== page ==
Guide to Supporting Patients Accessing Specialist Gender Identity Services
Unfortunately, trans people have not always experienced optimal healthcare from the NHS (1,2,3) . There are many possible reasons for this, including:
- That the research evidence-base on the health needs of trans people is poor
- Limited access to training and awareness among some healthcare staff about the health needs of trans people
- A mistaken assumption that best clinical practice is to treat trans people ‘just like everyone else’; leading to health inequalities and trans people’s specific needs being overlooked
- Transphobic and discriminatory attitudes and practices among some healthcare staff, including mistaken beliefs that trans people are inherently mentally ill, confused and/or that being trans is simply a ‘life-style’ choice.
In many cases, this is not only poor clinical practice but contravenes the law. B&H CCG is determined to ensure that trans people get the best possible healthcare from GPs and other services because:
- Good clinical practice promotes and protects the health of trans people, making the best use of NHS resources
- Trans people are legally entitled to equal access and quality treatment. This is enshrined in law and local and national NHS policy (see the table below)
- Active trans communities are constructively working with the NHS in its mission to address health inequalities and provide accessible, effective, legally compliant services. NHS services can expect to be held to account in this.
It is in everyone’s interests to improve quality and practice for trans patients. By reading and acting on this guide, you are making a contribution to reducing health inequalities and improving the patient experience.
Introduction Guide Home Page
Section 1.0 About This Guide
Section 1.1 Why This Guide Is Needed
Section 1.2 Current Context
Section 2.0 Developing Understanding About Trans People
Section 2.1 New Thinking About Gender
Section 2.2 About Trans Identities
Section 2.3 About Gender Pronouns
Section 3.0 High Quality Services for Trans People
Section 3.1 Getting It Right
Section 3.2 A Special Note on Children and Young People
Section 3.3 A Special Note on Screening: Screen for the Organs Present
Section 4.0 Understanding the Patient Groups
Section 4.1 Understanding Specialist Gender Identity Services
Section 4.2 The Approach to Treatment
Section 4.3 Treatment Protocols
Section 4.4 Available Treatments - Adults
Section 4.5 Available Treatments - Children and Young People
Section 4.6 The Role of the GP
Section 5.0 Changing NHS Records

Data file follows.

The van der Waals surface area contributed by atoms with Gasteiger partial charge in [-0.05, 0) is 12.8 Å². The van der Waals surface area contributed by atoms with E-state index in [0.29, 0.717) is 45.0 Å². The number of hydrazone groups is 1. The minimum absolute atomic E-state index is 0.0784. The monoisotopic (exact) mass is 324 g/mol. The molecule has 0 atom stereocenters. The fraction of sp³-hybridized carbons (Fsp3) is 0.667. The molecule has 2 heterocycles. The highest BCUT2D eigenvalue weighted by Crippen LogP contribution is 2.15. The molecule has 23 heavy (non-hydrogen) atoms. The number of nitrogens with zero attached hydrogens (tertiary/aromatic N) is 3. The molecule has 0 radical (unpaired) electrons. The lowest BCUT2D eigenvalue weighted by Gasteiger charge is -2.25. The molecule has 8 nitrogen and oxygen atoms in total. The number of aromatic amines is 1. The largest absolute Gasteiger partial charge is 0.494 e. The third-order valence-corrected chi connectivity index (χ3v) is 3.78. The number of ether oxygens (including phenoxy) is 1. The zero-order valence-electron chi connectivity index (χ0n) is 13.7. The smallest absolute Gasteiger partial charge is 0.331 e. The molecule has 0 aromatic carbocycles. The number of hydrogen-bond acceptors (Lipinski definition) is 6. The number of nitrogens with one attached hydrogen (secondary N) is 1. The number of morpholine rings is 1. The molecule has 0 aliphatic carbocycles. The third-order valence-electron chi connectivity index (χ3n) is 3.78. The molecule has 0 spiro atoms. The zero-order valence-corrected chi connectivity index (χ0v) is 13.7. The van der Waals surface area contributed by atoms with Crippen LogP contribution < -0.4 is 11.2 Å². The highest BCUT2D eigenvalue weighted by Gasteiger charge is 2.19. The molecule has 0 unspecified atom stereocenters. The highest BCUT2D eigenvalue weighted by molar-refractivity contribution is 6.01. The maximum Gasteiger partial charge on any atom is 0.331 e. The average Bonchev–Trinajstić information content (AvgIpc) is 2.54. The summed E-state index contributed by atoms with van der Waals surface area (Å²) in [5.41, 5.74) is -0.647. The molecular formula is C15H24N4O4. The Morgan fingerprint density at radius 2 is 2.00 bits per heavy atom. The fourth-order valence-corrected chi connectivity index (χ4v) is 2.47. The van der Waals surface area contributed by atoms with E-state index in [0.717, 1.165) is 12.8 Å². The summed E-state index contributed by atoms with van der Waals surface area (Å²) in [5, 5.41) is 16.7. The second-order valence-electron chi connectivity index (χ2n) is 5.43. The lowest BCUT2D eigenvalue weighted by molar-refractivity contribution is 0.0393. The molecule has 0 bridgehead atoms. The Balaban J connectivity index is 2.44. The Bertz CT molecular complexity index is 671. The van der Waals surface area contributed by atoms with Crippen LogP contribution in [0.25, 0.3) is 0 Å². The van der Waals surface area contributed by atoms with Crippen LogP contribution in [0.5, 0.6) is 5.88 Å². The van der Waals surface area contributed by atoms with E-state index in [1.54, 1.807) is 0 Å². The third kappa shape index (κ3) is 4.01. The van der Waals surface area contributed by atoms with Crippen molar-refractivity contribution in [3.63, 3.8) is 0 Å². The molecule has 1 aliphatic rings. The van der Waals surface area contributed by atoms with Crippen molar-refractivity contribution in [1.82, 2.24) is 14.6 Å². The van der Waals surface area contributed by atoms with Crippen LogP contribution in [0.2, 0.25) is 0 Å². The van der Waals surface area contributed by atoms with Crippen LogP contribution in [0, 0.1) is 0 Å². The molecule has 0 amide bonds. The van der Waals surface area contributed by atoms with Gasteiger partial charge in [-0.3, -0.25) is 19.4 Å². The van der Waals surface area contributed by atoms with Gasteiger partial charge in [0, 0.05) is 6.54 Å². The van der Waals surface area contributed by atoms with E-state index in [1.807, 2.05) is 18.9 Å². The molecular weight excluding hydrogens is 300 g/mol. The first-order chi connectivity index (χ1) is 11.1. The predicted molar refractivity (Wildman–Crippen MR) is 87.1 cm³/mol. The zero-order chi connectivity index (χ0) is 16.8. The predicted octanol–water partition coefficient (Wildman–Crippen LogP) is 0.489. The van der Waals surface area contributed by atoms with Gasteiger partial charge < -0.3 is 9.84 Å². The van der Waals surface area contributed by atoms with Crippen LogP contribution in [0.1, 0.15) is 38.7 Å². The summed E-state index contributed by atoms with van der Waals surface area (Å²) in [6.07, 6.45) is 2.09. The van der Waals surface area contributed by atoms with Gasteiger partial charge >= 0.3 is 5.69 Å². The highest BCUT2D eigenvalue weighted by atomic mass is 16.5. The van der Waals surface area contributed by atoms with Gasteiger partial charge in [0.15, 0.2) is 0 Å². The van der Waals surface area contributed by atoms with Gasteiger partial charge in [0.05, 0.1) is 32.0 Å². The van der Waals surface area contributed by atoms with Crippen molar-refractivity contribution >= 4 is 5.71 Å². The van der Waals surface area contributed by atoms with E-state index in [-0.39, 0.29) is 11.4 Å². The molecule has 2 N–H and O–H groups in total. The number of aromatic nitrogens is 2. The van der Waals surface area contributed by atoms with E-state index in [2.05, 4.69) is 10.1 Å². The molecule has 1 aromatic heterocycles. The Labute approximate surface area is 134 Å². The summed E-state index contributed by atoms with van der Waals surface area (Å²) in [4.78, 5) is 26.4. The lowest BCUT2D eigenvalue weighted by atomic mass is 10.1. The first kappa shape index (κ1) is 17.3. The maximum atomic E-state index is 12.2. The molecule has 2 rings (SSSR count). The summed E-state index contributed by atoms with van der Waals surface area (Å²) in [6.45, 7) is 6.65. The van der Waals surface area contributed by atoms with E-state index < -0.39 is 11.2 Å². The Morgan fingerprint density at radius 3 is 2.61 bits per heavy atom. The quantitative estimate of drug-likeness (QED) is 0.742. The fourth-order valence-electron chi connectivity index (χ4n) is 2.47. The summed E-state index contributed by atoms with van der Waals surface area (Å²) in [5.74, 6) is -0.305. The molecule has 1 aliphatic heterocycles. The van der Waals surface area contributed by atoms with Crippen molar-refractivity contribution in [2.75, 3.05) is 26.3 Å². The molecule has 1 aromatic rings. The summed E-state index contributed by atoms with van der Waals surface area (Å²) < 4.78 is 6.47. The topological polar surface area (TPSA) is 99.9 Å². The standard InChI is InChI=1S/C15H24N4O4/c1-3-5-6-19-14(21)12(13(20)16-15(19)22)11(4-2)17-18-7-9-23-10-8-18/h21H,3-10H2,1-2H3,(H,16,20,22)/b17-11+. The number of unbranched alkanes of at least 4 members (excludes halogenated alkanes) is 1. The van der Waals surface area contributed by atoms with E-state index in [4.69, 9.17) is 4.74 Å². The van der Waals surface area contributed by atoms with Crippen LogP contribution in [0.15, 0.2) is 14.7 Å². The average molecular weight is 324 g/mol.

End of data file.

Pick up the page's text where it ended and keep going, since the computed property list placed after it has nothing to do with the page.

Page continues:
Section 5.1 Information Sharing - The Gender Recognition Act 2004
Section 5.2 Medical Reports
Section 6.0 Supporting Patients
Section 6.1 Sources of Information and Support
Section 7.0 Glossary
1 Whittle, S., Turner L., & Al-Alami, M. (2007) Engendered Penalties: Transgender and Transsexual People’s Experiences of Inequality and Discrimination.
2 Hough, K. (2013) Twitter Trend Reveals Transgender Discrimination from GPs.
3 McNeil, J., Bailey, L., Ellis, S., et al. (2012) Trans Mental Health Study 2012.
Equality Provisions Promoting Trans People’s Rights in Healthcare
Under the Equality Act 2010, ‘gender reassignment’ is a ‘protected characteristic’. People who hold this characteristic are legally protected from discrimination, victimisation and harassment. This covers people who are proposing to undergo, currently undergoing or have undergone a process of gender reassignment. No medical diagnosis or treatment is needed to confer protection. The Act also extends the ‘public sector equality duty’ to include gender reassignment as one of the ‘protected characteristics’ for which public bodies must take due regard of: the need to eliminate discrimination, harassment and victimisation; the need to promote equality; and the need to promote good relations.
- Equality Act 2010: What Do I Need To Know? A Summary Guide For Public Sector Organisations
- Equality Act 2010: What Do I Need To Know? A Quick Start Guide To Gender Reassignment For Voluntary And Community Organisations In The Provision Of Goods And Services
- Guidance for NHS Commissioners on Equality and Health Inequalities Legal Duties.
“The NHS provides a comprehensive service, available to all irrespective of gender, race, disability, age, sexual orientation, religion, belief, gender reassignment, pregnancy and maternity or marital or civil partnership status (p. 3).”
NHS Brighton and Hove CCG commits to putting this principle into effect in the ervices it delivers. This is laid out in the CCG's Equality and Diversity Policy.